Researcher angry alcohol industry lobbied Yukon to 'squash' cancer warning study
A Globe and Mail Access to Information request revealed industry efforts to shut research down
The alcohol industry in Yukon didn't like a government-funded study that put cancer warnings on alcohol bottles. And so, according to emails obtained by the Globe and Mail via an access to information request, they lobbied the Yukon government to shut it down.
In December — just a few weeks into the study — the Yukon Liquor Corp. suspended the investigation by researchers from Public Health Ontario and the University of Victoria's Canadian Institute for Substance Use Research.
The study resumed in March, but references to the cancer risks associated with drinking are no longer on the labels.
The Yukon Liquor Corp. says it believes Health Canada should take the lead and tackle this issue.
"When the study began and national producers began to express their concern, especially with regards to the cancer label, it never caused us to question the science behind the labels," Yukon Liquor Corp. manager Patch Groenewegen, told As It Happens in an emailed statement.
"The liquor industry indicated a possibility and/or likelihood of legal action. The challenge to us as a small jurisdiction was to decide whether to spend money on social responsibility messaging through a range of tools, or to risk spending significant money on protracted legal costs … we chose to direct resources toward social responsibility initiatives."
- Liquor industry calls halt to cancer warning labels on Yukon booze
- Yukon alcohol producers say they were left in the dark about warning label study
Tim Stockwell is the co-principal investigator on the study and the director of the Canadian Institute for Substance Use Research. He spoke with As It Happens host Carol Off about why he's not surprised by these revelations.
Here is part of that conversation.
Professor Stockwell, what do you make of these emails that reveal how the alcohol industry lobbied the Yukon government?
There's nothing in them that surprises me because I was in touch with the Yukon government ... to try to salvage our little study.
So we knew this was going on, but it's a relief to see it finally, you know, in the glare of full daylight so everyone can see what was actually going on.
And it's in the glare of full daylight because the Globe and Mail did an access to information request and got these emails.
In the emails they describe your labels, your study, as "false" and "alarmist." What did the labels actually say?
They said three simple things. One is that alcohol can cause cancer, and we listed three specific varieties.
We described Canada's low-risk drinking guidelines with little images and numbers of standard drinks to have in a day.
And then, we haven't yet done this, our third label which is still coming is helping consumers know how many standard drinks there are in their bottle of beer, or bottle of wine or spirits.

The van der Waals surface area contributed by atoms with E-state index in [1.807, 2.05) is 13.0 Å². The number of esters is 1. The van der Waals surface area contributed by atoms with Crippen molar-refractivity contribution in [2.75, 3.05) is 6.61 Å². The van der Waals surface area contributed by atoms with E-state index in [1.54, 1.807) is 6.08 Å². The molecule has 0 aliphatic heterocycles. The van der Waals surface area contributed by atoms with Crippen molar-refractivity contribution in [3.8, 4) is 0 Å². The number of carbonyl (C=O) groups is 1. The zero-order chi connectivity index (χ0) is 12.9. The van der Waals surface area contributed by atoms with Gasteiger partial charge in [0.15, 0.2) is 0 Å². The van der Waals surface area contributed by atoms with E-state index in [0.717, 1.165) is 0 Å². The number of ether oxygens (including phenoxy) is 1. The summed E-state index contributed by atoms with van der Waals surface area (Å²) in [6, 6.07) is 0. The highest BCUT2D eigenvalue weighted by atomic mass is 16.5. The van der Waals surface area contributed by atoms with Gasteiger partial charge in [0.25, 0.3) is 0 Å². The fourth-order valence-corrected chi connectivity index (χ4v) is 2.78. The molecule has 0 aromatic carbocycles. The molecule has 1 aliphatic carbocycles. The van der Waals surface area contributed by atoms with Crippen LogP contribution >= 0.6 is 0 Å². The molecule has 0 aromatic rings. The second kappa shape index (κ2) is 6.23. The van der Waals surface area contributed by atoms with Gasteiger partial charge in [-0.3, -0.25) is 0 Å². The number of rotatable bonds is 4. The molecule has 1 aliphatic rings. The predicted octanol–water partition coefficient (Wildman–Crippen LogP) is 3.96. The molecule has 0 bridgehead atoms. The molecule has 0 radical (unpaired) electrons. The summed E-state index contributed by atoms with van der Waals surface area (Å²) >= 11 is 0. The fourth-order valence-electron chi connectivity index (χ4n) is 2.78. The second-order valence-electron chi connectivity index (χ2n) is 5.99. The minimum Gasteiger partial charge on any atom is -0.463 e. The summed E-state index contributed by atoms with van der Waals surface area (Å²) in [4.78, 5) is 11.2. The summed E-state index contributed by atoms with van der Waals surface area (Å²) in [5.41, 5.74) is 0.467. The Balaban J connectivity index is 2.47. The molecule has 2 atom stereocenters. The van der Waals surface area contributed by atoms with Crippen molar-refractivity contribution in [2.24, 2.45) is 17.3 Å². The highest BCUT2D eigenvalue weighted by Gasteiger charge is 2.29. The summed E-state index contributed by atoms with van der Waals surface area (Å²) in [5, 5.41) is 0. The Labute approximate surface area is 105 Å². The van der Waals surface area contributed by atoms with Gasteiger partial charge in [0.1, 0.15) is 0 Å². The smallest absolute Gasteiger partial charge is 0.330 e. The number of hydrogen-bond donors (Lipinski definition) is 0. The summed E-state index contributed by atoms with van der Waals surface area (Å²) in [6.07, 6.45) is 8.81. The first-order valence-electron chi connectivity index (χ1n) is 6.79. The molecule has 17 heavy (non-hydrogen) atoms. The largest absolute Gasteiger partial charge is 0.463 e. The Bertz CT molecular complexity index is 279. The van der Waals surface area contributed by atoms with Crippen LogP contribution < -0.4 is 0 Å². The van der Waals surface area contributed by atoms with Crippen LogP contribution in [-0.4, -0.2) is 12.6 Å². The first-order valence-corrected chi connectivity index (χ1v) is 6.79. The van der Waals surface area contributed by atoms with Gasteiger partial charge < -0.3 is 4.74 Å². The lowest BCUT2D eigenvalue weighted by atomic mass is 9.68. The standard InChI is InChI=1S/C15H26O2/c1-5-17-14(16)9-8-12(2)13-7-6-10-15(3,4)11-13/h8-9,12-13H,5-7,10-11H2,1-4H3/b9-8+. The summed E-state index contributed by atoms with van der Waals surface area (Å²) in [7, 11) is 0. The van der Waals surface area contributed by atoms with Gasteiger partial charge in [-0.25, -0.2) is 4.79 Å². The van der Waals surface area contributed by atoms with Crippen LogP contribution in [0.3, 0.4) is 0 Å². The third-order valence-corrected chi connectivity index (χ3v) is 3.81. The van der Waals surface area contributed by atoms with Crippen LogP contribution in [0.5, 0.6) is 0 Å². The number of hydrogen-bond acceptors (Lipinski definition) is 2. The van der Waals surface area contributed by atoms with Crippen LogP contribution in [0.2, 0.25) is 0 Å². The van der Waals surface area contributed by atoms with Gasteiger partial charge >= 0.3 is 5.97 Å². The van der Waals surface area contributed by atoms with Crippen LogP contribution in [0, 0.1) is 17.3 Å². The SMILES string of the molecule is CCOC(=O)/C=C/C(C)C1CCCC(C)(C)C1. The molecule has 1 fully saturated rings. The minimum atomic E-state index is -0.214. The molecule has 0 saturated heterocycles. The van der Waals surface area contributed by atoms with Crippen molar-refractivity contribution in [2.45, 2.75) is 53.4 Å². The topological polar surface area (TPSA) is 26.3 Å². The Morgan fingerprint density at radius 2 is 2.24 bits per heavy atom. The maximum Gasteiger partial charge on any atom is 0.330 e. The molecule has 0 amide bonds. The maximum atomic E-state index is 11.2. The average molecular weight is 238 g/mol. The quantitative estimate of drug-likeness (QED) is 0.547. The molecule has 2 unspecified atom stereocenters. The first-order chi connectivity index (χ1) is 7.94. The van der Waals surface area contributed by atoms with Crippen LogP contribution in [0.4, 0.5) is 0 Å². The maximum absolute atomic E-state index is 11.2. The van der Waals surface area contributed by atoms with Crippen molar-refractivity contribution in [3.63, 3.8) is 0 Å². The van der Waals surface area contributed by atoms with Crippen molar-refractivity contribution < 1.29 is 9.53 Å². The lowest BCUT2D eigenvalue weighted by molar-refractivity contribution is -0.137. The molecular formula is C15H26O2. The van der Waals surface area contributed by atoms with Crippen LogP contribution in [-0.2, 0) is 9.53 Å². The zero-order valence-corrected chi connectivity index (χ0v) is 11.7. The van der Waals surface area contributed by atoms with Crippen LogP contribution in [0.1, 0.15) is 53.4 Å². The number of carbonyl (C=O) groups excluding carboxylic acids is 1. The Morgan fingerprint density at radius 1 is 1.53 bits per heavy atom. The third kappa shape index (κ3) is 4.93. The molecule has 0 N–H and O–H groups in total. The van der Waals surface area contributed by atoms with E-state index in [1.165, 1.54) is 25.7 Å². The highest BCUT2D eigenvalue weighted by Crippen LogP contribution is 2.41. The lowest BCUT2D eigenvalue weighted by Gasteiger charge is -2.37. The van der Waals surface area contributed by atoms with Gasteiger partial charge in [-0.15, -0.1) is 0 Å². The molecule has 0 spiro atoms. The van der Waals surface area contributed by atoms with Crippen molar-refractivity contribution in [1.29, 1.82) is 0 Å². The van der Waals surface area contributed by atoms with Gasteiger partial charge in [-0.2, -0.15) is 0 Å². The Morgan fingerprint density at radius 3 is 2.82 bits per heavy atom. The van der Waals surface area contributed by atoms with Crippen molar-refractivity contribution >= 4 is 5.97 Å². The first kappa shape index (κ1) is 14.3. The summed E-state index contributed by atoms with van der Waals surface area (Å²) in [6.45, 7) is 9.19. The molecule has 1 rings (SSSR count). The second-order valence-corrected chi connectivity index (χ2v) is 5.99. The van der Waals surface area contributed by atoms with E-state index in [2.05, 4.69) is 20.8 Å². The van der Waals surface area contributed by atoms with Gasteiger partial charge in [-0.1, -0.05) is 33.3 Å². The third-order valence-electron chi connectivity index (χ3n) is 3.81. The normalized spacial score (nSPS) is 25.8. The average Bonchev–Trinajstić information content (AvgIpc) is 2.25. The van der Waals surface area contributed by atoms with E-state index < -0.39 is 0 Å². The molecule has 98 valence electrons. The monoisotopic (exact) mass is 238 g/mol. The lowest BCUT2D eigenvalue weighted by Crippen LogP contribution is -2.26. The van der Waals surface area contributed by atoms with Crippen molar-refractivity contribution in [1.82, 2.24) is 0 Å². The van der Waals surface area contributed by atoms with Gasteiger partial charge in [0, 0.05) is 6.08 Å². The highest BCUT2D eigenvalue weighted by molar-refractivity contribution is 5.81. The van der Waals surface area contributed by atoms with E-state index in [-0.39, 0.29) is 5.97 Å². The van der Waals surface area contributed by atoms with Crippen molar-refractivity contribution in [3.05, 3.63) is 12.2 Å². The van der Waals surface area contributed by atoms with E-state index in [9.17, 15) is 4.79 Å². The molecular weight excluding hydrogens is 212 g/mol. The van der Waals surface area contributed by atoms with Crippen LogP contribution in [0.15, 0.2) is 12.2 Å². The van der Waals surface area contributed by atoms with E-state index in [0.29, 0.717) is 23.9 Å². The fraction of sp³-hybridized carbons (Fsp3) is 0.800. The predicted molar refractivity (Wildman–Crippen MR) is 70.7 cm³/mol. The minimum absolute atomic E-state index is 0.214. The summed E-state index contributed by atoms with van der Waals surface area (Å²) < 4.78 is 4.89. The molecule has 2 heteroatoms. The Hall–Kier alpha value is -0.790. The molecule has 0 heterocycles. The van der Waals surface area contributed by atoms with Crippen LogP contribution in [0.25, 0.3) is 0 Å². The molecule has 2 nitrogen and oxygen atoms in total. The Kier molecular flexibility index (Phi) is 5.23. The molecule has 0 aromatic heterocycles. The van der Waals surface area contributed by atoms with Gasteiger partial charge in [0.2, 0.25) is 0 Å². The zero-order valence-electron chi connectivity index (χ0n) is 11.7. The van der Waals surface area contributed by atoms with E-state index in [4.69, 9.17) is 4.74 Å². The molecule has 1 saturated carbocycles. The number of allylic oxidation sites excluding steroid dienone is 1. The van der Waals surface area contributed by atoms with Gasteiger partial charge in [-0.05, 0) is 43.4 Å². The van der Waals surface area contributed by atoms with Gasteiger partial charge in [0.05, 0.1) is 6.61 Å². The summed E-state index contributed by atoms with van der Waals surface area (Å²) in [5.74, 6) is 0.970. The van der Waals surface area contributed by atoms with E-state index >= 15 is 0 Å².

When you were told that you you couldn't continue with this ... what were you told were the reasons for that?
We knew it was private and confidential information provided by the Yukon government that they were worried about litigation.
And we'd been reassured all along that they completely understood the science and the minister responsible for liquor and gaming there in the Yukon, John Streicker, said this publicly in a press conference.
The only reason that they discontinued the cancer warning labels was because they didn't have the resources to fight the alcohol industry in court.
The letters [are] from Beer Canada, Spirits Canada and the Canadian Vintners Association. Those were the three groups that were lobbying the Yukon Liquor Corporation.
Beer Canada said that your claim on the label, that alcohol can cause cancer, is a misleading statement. What do you say to that?
It's utterly false. The really almost laughable thing about these emails is that they're purporting to be ... experts on the health consequences of drinking alcohol.
[The American Society of Clinical Oncology] put out a statement in The Lancet recently celebrating 30 years and saying, "Why has there been no action? Why is it hardly anybody knows alcohol causes cancer?"
This is the reason. Because when you try and put the message out there, it's squashed.
This is a very small study that you has going in Yukon, So why do you think they reacted so strongly to such a small sample study?
Obviously it's bad for the sales of their product. So even though it's small they just wanted to squash it. To stifle it at birth basically was their strategy.
But I think it backfired because of all the publicity that it generated.
And was there a plan to see this study done elsewhere?
Well we were just delighted that we were invited by the Yukon to do this study.
I've been put in print that, I don't know, that at the present time there's no evidence that warning labels change behaviour. And if any study could have done this, this little study in the Yukon could have shown that in principle there was was a change in behaviour. We don't know that.
If we'd have been able to complete the study, we'd have found out.
Written by Sarah Jackson. Interview produced by Chloe Shantz-Hilkes. Q&A has been edited for length and clarity.